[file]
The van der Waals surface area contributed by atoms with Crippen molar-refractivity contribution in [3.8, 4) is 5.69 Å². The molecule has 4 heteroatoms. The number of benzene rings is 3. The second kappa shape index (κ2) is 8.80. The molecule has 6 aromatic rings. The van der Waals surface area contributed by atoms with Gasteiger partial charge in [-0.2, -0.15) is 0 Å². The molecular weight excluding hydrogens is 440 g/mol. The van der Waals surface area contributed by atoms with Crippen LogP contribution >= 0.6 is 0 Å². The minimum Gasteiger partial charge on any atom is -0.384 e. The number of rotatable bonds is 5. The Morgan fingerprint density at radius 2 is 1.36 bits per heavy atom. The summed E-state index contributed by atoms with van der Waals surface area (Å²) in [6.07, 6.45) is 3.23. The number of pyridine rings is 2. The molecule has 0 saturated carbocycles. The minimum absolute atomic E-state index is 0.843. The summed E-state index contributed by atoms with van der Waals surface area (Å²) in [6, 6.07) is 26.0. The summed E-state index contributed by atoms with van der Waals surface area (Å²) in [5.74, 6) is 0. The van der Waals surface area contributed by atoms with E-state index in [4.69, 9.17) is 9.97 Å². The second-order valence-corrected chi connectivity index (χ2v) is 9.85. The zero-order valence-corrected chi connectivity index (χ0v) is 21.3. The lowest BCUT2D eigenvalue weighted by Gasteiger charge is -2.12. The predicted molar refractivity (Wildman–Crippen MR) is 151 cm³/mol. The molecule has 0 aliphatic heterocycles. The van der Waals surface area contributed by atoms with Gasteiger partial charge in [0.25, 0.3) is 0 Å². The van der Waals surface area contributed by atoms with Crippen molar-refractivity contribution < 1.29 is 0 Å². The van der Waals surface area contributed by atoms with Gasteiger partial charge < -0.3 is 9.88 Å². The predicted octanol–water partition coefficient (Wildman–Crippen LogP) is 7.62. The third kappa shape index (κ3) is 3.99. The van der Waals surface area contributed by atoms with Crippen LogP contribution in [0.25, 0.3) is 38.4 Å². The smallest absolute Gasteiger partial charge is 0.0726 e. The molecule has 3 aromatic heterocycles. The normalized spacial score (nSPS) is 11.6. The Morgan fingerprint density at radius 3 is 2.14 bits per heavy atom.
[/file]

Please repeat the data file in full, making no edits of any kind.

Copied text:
The van der Waals surface area contributed by atoms with Crippen molar-refractivity contribution in [3.8, 4) is 5.69 Å². The molecule has 4 heteroatoms. The number of benzene rings is 3. The second kappa shape index (κ2) is 8.80. The molecule has 6 aromatic rings. The van der Waals surface area contributed by atoms with Gasteiger partial charge in [-0.2, -0.15) is 0 Å². The molecular weight excluding hydrogens is 440 g/mol. The van der Waals surface area contributed by atoms with Crippen LogP contribution >= 0.6 is 0 Å². The minimum Gasteiger partial charge on any atom is -0.384 e. The number of rotatable bonds is 5. The Morgan fingerprint density at radius 2 is 1.36 bits per heavy atom. The summed E-state index contributed by atoms with van der Waals surface area (Å²) in [6.07, 6.45) is 3.23. The number of pyridine rings is 2. The molecule has 0 saturated carbocycles. The minimum absolute atomic E-state index is 0.843. The summed E-state index contributed by atoms with van der Waals surface area (Å²) in [6, 6.07) is 26.0. The summed E-state index contributed by atoms with van der Waals surface area (Å²) in [5.74, 6) is 0. The van der Waals surface area contributed by atoms with E-state index in [4.69, 9.17) is 9.97 Å². The second-order valence-corrected chi connectivity index (χ2v) is 9.85. The zero-order valence-corrected chi connectivity index (χ0v) is 21.3. The lowest BCUT2D eigenvalue weighted by Gasteiger charge is -2.12. The predicted molar refractivity (Wildman–Crippen MR) is 151 cm³/mol. The molecule has 0 aliphatic heterocycles. The van der Waals surface area contributed by atoms with Gasteiger partial charge in [0.25, 0.3) is 0 Å². The van der Waals surface area contributed by atoms with Crippen molar-refractivity contribution < 1.29 is 0 Å². The van der Waals surface area contributed by atoms with Gasteiger partial charge < -0.3 is 9.88 Å². The predicted octanol–water partition coefficient (Wildman–Crippen LogP) is 7.62. The third kappa shape index (κ3) is 3.99. The van der Waals surface area contributed by atoms with Crippen LogP contribution in [0.25, 0.3) is 38.4 Å². The smallest absolute Gasteiger partial charge is 0.0726 e. The molecule has 3 aromatic heterocycles. The normalized spacial score (nSPS) is 11.6. The Morgan fingerprint density at radius 3 is 2.14 bits per heavy atom.